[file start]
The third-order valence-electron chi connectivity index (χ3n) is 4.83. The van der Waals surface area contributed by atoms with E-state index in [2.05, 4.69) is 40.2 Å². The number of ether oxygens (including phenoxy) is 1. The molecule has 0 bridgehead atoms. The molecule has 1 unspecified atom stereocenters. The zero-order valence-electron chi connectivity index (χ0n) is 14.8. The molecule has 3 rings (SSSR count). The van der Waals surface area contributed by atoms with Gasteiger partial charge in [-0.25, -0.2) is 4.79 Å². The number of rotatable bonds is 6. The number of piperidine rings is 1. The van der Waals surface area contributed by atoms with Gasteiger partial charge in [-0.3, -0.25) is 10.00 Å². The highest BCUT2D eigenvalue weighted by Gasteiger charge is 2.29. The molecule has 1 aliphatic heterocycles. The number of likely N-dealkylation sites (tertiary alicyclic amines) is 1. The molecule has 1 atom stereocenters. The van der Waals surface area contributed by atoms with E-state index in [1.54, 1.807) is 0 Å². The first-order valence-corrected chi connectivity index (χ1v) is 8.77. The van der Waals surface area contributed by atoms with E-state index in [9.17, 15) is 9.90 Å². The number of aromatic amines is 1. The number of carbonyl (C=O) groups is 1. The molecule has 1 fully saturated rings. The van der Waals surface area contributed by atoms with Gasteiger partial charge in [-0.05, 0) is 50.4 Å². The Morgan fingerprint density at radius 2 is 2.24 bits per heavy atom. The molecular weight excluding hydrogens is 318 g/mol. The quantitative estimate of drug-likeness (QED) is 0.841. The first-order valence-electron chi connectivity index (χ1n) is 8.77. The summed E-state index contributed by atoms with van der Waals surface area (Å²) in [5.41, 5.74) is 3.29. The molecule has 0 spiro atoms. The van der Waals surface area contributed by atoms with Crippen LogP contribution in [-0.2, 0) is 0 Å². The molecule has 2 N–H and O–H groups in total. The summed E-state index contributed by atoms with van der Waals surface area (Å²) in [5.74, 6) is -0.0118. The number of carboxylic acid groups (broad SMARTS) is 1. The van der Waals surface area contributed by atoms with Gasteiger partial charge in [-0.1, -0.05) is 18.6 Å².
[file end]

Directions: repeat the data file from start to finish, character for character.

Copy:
The third-order valence-electron chi connectivity index (χ3n) is 4.83. The van der Waals surface area contributed by atoms with E-state index in [2.05, 4.69) is 40.2 Å². The number of ether oxygens (including phenoxy) is 1. The molecule has 0 bridgehead atoms. The molecule has 1 unspecified atom stereocenters. The zero-order valence-electron chi connectivity index (χ0n) is 14.8. The molecule has 3 rings (SSSR count). The van der Waals surface area contributed by atoms with Gasteiger partial charge in [-0.25, -0.2) is 4.79 Å². The number of rotatable bonds is 6. The number of piperidine rings is 1. The van der Waals surface area contributed by atoms with Gasteiger partial charge in [-0.3, -0.25) is 10.00 Å². The highest BCUT2D eigenvalue weighted by Gasteiger charge is 2.29. The molecule has 1 aliphatic heterocycles. The number of likely N-dealkylation sites (tertiary alicyclic amines) is 1. The molecule has 1 atom stereocenters. The van der Waals surface area contributed by atoms with E-state index in [1.54, 1.807) is 0 Å². The first-order valence-corrected chi connectivity index (χ1v) is 8.77. The van der Waals surface area contributed by atoms with E-state index in [9.17, 15) is 9.90 Å². The number of aromatic amines is 1. The number of carbonyl (C=O) groups is 1. The molecule has 1 fully saturated rings. The van der Waals surface area contributed by atoms with Gasteiger partial charge in [-0.05, 0) is 50.4 Å². The Morgan fingerprint density at radius 2 is 2.24 bits per heavy atom. The molecular weight excluding hydrogens is 318 g/mol. The quantitative estimate of drug-likeness (QED) is 0.841. The first-order valence-electron chi connectivity index (χ1n) is 8.77. The summed E-state index contributed by atoms with van der Waals surface area (Å²) in [5.41, 5.74) is 3.29. The molecule has 0 spiro atoms. The van der Waals surface area contributed by atoms with Crippen LogP contribution in [-0.2, 0) is 0 Å². The molecule has 2 N–H and O–H groups in total. The summed E-state index contributed by atoms with van der Waals surface area (Å²) in [5.74, 6) is -0.0118. The number of carboxylic acid groups (broad SMARTS) is 1. The van der Waals surface area contributed by atoms with Gasteiger partial charge in [-0.1, -0.05) is 18.6 Å².